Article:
Why do we do land work ?
There are 2 reasons for doing land work (strength and conditioning)
To help prevent injuries. If nothing else, you should perform maintenance exercises to prevent many common swimming injuries, including swimmer’s shoulder.
Strength and conditioning can enhance performance. Swimming requires a balance of
endurance and power—and strength training can develop both of these attributes and improve your in-water performance. If you are not engaging in some type of strength training, you are falling behind your competitors who are. This two-pronged approach to training improves performance when strength and conditioning is appropriately integrated into an athlete’s overall training plan.
The importance of strength and conditioning becomes even clearer when you reflect on the demands of swimming.
Competitive swimming events range in distance from 50 to 1,500 meters and last anywhere from 20 seconds to over 15 minutes. Consequently, swimmers will draw on various energy systems to fuel their performance depending on the length of the race. Strength training and conditioning will help you train the energy systems you need for the races you swim.
Swimming is a full-body sport and requires the coordinated activation of muscles in legs, the core, and the upper body with virtually every stroke that is taken. A breakdown in any one area can have negative consequences—that is, it can result in injury and poor performance. Strength training will build core stability and develop coordination between the body segments that will reduce drag while improving propulsion.
Even though swimming is a non-weight-bearing sport, and the legs do not take the pounding they do in other sports, the repetitive nature of the swimming stroke can lead to overuse injuries, such as swimmer’s shoulder and breaststroker’s knee. Strength training can address strength and flexibility imbalances and reduce the risk of injury.
Swimming places unique demands on the core of the body that are unlike those seen in any land-based sport. Because you need to generate force and propulsion by pressing against a fluid surface, you need to be even stronger and more stable through the core than other athletes. Strength training, particularly exercises done in the water, can improve your feel for the water and improve your stroking and kicking power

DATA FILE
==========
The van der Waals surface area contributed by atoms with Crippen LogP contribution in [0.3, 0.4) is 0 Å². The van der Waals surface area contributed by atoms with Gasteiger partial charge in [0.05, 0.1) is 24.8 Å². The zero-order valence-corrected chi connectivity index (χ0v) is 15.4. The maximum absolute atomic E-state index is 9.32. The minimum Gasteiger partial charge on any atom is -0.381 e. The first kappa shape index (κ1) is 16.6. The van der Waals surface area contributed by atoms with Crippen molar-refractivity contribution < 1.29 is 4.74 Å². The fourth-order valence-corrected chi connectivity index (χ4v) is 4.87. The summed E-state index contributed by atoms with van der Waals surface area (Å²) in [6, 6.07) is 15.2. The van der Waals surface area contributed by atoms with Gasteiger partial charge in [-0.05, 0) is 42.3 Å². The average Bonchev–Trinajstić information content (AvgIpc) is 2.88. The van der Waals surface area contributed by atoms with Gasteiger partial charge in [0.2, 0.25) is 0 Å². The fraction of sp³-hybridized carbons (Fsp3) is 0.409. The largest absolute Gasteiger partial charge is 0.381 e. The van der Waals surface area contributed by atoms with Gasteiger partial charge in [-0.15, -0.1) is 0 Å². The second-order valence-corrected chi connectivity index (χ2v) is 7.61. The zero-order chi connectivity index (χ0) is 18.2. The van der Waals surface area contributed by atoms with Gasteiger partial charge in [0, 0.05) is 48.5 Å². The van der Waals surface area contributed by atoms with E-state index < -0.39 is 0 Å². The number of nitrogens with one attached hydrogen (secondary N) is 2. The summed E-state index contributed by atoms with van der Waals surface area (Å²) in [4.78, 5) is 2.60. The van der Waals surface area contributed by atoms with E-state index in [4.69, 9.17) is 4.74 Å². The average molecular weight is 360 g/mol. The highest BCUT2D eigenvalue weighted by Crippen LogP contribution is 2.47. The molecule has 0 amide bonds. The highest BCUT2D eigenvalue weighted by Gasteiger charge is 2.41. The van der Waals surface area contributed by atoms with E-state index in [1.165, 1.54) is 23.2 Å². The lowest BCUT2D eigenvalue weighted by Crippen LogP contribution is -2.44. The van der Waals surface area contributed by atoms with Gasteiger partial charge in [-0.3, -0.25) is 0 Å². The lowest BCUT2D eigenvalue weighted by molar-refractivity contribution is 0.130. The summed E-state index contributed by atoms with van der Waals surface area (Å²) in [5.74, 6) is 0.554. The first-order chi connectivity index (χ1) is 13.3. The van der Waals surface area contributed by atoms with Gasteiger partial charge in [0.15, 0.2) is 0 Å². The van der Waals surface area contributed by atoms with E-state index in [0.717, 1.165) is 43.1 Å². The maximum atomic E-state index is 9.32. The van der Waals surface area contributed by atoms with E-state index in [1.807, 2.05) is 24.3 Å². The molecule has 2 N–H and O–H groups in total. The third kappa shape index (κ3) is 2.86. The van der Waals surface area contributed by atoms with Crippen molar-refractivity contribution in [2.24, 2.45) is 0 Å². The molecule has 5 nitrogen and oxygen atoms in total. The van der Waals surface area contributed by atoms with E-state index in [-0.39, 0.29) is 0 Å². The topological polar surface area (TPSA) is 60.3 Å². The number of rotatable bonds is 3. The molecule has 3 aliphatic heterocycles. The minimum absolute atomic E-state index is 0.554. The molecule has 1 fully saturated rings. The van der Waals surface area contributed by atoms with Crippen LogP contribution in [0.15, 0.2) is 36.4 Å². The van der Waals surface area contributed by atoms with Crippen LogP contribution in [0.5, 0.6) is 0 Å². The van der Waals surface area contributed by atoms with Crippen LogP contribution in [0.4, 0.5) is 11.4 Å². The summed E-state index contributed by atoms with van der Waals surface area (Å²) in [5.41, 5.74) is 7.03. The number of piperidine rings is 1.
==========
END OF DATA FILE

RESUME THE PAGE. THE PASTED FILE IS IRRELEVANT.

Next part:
Training sessions can last 2 hours, and some swimmers engage in multiple sessions a day. Competitions have shorter periods of high-intensity activity, separated by periods of warming up and cooling down. Making intelligent choices about warming up and cooling down, two important components of training and conditioning, will facilitate recovery and keep you primed to swim at your best all the time.
Swimming encompasses four distinct strokes that use different muscle groups. Stroke-specific exercises will help you build the strength, power, and flexibility required in your particular events. Take all of this into account, and you can quickly understand how swimming performance is dependent on so many factors.
Swimming alone will build strength and power, but only to a point. A well-structured strength and conditioning program, one that prepares your body for the demands of the races you swim, will help you achieve those extra gains that will set you apart from your competitors in the pool.
Any time the topic of strength training is mentioned in the same sentence as young swimmers, several questions related to safety typically come up. Though it should be a concern of any coach or parent, in actuality, the risk of injury associated with young swimmers engaging in a strength training program is very low. While every exercise and activity carries with it some level of injury risk, both the National Strength and Conditioning Association and the American Academy of Pediatrics have issued position papers that state that youth strength training can be safe and effective if the following conditions are in place:
Proper technique is taught and required in every repetition of every exercise.
A coach who is skilled in program design and exercise technique supervises every training session
A well-designed strength and conditioning program can enhance performance, even for young swimmers. While young athletes will not build large muscle mass, they will see improved strength and coordination, increased bone density, improved self-image and self-confidence, and a greater potential for preventing injuries. All of these should be appealing to young swimmers.
We have poolside land work directed by coaches who have attended land conditioning work shops run by Scottish Swimming. In addition to this the club have engaged the services of professional fitness coach Chris Bowman, who delivers a tailored strength and conditioning programme to a number of swimmers in the gold and silver elite squads.